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Step into a whole new world in the first Novel of the Edge from the #1 New York Times bestselling author of the Kate Daniels series. The Edge lies between worlds, on the border between the Broken, where people shop at Wal-Mart and magic is a fairy tale—and the Weird, where blueblood aristocrats rule, changelings roam, and the strength of your magic can change your destiny... Rose Drayton thought if she practiced her magic, she could build a better life for herself. But things didn’t turn out the way she’d planned, and now she works an off-the-books job in the Broken just to survive. Then Declan Camarine, a blueblood noble straight out of the deepest part of the Weird, comes into her life, determined to have Rose (and her power). But when a flood of creatures hungry for magic invade the Edge, Declan and Rose must overcome their differences and work together to destroy them—or the beasts will devour the Edge and everyone in it...
POSTCARDS FROM THE EDGE Carrie Fisher is "one of our most painfully hilarious correspondents from the edge of sanity," said Vanity Fair about the author of this classic novel of men, drugs and alcohol, heartbreak and recovery...Hollywood-style. As timely today as when it was first published, Postcards from the Edge is "a wickedly shrewd black-humor riff on the horrors of rehab and the hollows of Hollywood life" (People) -- a witty, vivid, and all-too-revealing look at the dangers and delights of our addictions.
“Dancing on the Edge of the Roof kept my heart and mind dancing through the pages. Sheila Williams, with her talent for detailed storytelling, expertly takes the reader on a poignant and humorous quest for self.”–Lori Bryant-Woolridge, author of Read Between the Lies At forty-one, Juanita Lewis is running away from home, courtesy of a one-way ticket to Montana, a place that seems about as far away from the violence and poverty of the Columbus, Ohio, projects as the moon. She wants adventure and excitement–if such things exist for a pre-menopausal African American woman with three grown, deadbeat children. Juanita’s new life in Paper Moon, Montana, begins at a local diner where a culinary face-off with chef and owner Jess Gardiner finds Juanita in front of Jess’ s stove serving up home cookin’ that lures the townsfolk like a magic spell. And suddenly Juanita, who was just passin’ through, now has a job by popular demand. Out here in this wide-open space, Juanita’s heart can no longer hide, especially when she sees herself through the eyes of the wonderful and eccentric people of this down-to-earth town. She’s happy in Paper Moon; she’s found a home, but can she stay? And then there’s Jess. She has always dreamed of romance, but she never planned on falling in love.
Three runaways become unwitting pawns in a deadly war between the good elves, whose interests lie in stock car racing, and the bad elves, who have gotten into kiddie porno rings and snuff films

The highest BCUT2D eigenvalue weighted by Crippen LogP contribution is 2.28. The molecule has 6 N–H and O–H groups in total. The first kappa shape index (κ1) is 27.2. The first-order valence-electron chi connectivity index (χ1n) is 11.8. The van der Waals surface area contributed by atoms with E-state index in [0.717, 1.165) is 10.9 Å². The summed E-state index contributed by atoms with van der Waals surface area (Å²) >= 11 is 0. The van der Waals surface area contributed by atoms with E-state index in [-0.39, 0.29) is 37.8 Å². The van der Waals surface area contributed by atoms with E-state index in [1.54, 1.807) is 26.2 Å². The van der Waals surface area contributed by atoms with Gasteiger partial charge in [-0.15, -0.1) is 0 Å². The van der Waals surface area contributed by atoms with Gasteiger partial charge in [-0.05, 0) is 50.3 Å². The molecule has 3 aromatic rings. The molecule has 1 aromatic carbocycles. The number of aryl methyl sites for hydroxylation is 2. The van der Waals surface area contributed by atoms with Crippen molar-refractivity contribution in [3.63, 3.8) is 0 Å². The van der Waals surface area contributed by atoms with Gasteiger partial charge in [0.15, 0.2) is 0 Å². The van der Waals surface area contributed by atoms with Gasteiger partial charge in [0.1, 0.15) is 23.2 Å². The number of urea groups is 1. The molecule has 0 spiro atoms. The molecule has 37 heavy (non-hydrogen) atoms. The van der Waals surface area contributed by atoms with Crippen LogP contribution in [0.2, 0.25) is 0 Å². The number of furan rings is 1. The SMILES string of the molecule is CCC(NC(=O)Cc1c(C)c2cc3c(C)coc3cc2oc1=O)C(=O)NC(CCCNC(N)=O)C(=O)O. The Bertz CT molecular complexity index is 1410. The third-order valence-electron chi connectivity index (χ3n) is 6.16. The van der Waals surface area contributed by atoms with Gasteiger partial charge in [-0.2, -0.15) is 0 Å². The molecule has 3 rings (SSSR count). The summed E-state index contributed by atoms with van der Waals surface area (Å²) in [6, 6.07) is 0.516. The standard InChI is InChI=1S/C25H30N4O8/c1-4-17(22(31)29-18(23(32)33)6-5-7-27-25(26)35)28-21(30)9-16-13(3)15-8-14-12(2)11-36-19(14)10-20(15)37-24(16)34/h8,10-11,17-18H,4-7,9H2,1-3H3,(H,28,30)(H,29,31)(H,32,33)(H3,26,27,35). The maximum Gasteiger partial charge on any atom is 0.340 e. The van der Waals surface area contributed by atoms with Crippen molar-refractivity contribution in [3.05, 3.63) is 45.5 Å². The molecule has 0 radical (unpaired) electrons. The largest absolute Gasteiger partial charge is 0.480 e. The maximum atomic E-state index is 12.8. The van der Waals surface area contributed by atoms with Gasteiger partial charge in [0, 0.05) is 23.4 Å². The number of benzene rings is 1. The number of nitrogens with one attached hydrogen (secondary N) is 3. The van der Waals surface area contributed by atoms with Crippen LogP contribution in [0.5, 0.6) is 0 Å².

This tale of a repressive priest and his small Mexican village during the eighteen months preceding the Revolution of 1910 is a great novel, one that exposes the struggle between human desire and paralyzing fear—fear of humanity, fear of nature, fear of the wrath of God. Agustín Yáñez probes the actions of people caught in life’s currents, enthralling his readers with mounting dramatic tension as he shows that no power can forge saints from the human masses, that any attempt to do so, in fact, often has exactly the opposite result. Yáñez brings to his work a deep understanding of people—his people—and he illuminates a great truth—that no one, anywhere, seems very strange when we understand the environment that has produced him or her.
In this slow-burn historical romance, the "Unsinkable Ship" sets sail with an unlikely pair of officers who are drawn to the sea--and to each other. When Esther Bailey boards the RMS Titanic as its newest Seventh Officer, she finds herself thrown into a fascinating world of seafaring tradition. But her welcome is lukewarm as the crew struggle to accept a woman working on the bridge--and no one is colder or more unwelcoming than her own mentor, First Officer William Murdoch. Tensions rise as the two officers bicker throughout their forced partnership, unwilling to set aside their stubborn differences. But once Esther begins to earn her mentor's respect, blurring the line dividing subordinate from superior, she and Murdoch end up questioning what matters most: their careers or their feelings for each other. As the tragic fate of Titanic unfolds around them, Esther and Will have no choice but to put their survival second to help every last man, woman, and child aboard. With their lives in peril and the Ship of Dreams sinking into the cold Atlantic beneath their feet, will they still manage to overcome the odds together and live to see daylight? Blending fact with fiction, On the Edge of Daylight is a heartbreaking tale of duty and loyalty, love and sacrifice.
The edge of irony, says Linda Hutcheon, is always a social and political edge. Irony depends upon interpretation; it happens in the tricky, unpredictable space between expression and understanding. Irony's Edge is a fascinating, compulsively readable study of the myriad forms and the effects of irony. It sets out, for the first time, a sustained, clear analysis of the theory and the political contexts of irony, using a wide range of references from contemporary culture. Examples extend from Madonna to Wagner, from a clever quip in conversation to a contentious exhibition in a museum. Irony's Edge outlines and then challenges all the major existing theories of irony, providing the most comprehensive and critically challengin theory of irony to date.

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